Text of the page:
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Everybody learns in school that in conventional spoken English one uses "objective" forms of personal pronouns (me, us, him, her, them) for "predicate nominatives" where some conventional formal rules call of the "subjective" forms (I, we, he, she, they). Thus "It's me." rather than "It is I." But I only just noticed that there is another context in which even writers who are fastidious about formal rules use the objective forms where the rules seem to suggest the subjective should be used. Thus (quoting from a novel):

"What would you have done, sir?"

"Me? How can I answer that?"

One wouldn't say "Me would have done thus-and-so." but "I would have done thus-and-so." Yet one says "me" rather than "I" in sentences like that quoted above. So what do grammar books say about this and how does one explain it to foreigners learning English?

PS: It is being objected that this is like another question where someone asks why "Not me." rather than "Not I." is used in reply to "Who wants ice cream?". However, I think there are syntactic differences here.

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    You are asking that of me? You are speaking to me? – Hot Licks May 4 '18 at 20:18
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    The basic rule is not just to use objective pronouns for objects and predicate nominals, but to use them everywhere except for subjects. If it's not a subject, it's objective. Just like French. – John Lawler May 4 '18 at 20:47
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    When you get below the sentence level, it's rarely helpful or even sensible to pin subjective / objective labels on say pronouns. Treat 'Me' as an idiom here (possibly not conforming to expected grammar): do what almost every other Anglophone does. If it helps, imagine that 'Me?' comes from 'You're asking me?' rather than from 'What would I have done?' – Edwin Ashworth May 4 '18 at 21:42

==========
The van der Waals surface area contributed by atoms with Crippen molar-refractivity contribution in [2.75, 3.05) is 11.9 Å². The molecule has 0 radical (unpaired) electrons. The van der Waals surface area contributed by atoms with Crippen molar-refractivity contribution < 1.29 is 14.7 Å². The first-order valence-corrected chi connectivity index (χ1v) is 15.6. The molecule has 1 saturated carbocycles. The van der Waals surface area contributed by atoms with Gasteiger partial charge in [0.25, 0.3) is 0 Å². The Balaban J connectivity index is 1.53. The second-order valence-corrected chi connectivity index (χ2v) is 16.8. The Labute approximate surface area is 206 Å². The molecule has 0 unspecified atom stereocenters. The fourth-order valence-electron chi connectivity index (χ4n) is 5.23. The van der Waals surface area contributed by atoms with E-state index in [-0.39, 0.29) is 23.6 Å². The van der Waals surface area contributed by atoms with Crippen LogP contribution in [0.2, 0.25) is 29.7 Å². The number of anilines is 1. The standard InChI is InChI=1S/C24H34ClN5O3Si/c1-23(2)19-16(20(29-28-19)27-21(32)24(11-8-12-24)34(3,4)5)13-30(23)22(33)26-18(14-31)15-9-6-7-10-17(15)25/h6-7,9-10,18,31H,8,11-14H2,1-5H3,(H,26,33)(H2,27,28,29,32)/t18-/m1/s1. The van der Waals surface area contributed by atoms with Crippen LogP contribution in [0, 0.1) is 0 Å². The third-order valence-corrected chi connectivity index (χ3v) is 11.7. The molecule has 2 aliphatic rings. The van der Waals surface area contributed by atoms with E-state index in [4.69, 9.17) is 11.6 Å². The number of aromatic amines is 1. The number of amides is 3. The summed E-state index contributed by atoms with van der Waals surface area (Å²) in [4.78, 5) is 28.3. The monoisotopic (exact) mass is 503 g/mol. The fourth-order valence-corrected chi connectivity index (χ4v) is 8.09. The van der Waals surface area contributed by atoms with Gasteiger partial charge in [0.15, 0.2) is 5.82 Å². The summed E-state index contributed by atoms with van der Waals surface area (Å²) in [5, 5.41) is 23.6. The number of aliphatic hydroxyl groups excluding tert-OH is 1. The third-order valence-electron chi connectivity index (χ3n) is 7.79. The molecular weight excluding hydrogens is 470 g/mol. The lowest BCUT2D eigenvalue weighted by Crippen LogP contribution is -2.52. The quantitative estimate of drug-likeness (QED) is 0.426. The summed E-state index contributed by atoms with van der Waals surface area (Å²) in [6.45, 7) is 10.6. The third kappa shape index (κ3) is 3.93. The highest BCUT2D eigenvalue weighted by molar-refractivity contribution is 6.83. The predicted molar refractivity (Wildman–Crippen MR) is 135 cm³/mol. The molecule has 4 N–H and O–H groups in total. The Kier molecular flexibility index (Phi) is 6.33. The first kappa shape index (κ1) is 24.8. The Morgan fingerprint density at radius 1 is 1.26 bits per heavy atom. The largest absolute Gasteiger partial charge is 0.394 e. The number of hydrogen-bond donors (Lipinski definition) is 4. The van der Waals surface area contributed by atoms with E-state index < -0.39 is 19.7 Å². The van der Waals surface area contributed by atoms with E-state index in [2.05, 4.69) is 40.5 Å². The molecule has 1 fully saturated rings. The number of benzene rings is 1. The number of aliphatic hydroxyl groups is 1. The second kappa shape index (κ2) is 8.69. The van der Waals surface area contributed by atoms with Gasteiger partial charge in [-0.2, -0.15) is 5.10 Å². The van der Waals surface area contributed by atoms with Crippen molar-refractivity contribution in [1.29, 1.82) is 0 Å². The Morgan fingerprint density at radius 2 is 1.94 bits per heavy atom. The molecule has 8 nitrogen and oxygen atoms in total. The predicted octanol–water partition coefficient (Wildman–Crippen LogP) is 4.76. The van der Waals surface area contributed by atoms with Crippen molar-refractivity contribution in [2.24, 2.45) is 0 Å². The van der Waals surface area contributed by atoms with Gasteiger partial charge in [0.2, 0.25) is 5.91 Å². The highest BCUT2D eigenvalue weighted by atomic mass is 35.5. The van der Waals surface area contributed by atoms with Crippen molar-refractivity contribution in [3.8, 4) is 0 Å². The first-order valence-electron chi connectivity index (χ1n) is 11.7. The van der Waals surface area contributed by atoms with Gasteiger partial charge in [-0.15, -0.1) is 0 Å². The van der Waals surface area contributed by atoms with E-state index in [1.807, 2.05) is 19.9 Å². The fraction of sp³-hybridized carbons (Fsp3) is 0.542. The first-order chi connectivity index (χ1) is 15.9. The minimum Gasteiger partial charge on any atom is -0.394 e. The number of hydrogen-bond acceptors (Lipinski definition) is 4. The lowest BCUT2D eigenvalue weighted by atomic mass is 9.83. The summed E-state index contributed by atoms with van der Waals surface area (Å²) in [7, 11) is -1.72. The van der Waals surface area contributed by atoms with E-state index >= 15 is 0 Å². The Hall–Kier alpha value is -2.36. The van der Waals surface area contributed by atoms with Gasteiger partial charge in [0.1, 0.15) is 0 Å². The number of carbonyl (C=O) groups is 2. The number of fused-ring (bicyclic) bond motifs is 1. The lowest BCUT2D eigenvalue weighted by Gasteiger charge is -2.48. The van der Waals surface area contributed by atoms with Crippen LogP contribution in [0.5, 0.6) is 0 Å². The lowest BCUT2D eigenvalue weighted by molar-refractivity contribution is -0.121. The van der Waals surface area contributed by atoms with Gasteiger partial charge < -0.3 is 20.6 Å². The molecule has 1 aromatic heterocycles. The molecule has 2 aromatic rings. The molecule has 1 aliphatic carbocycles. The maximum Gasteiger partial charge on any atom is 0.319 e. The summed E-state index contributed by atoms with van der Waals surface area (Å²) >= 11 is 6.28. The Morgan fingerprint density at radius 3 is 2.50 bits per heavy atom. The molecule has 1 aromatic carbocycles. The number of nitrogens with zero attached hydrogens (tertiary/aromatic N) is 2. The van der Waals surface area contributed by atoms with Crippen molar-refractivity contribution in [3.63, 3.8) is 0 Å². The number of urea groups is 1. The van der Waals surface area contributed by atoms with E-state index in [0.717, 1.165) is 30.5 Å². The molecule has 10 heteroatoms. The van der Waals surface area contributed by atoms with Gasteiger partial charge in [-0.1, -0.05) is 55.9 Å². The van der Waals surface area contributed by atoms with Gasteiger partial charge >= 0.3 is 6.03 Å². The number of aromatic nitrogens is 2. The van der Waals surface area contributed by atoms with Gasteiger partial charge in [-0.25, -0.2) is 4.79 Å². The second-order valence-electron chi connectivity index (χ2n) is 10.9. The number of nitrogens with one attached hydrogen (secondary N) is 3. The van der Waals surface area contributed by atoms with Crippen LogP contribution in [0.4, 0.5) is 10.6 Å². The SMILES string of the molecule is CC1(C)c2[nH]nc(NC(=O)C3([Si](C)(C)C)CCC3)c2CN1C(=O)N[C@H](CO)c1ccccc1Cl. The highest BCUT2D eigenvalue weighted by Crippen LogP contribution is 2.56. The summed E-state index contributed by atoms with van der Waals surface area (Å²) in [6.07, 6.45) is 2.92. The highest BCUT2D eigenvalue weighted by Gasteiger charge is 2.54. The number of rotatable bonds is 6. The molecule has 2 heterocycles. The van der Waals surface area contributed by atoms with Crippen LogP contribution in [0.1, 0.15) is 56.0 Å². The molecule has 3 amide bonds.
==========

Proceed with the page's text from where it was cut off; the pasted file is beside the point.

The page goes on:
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    @JohnLawler - Actually, deciding whether to use the objective form or not is rather subjective. – Hot Licks May 4 '18 at 21:49
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    @EdwinAshworth : The explanation via "You're asking me?" fails to convince me for reasons I explained in a comment above. But maybe saying that this is "below the sentence level" works, in conjunction with John Lawler's comment above. – Michael Hardy May 4 '18 at 21:50
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The closest that one prominent grammar book, CGEL, comes to addressing this question is in [14ii] below (p. 461).

While your particular case isn't exactly like any of [14] i-iii, I don't think it is any more different from any of them than they are from each other. In other words, I would say that your example could well be [14] iv. And so whatever is said below that applies to all of [14] i-iii, the same also applies to your case.

Constructions where nominative and accusative are in alternation

...

(d) Subject of (other) verbless clauses

[12]  i  a.  He was morose, she full of life.    b. He was morose, her full of life.
        ii  a.  What, he a republican?                  b. What, him a republican?

Example [i] belongs to the gapping construction (Ch. 15, §4.2); the nominative is readily used in formal style, while the accusative seems very informal or colloquial. Example [ii] belongs to the bare predication polar echo construction (Ch. 10, §4.8.3), which is itself generally a somewhat informal construction, so the accusative pronoun is more likely; nevertheless, a nominative, as in [iia], is certainly possible. There is also the verbless counterpart of the gerund-participial adjunct discussed in (b) above: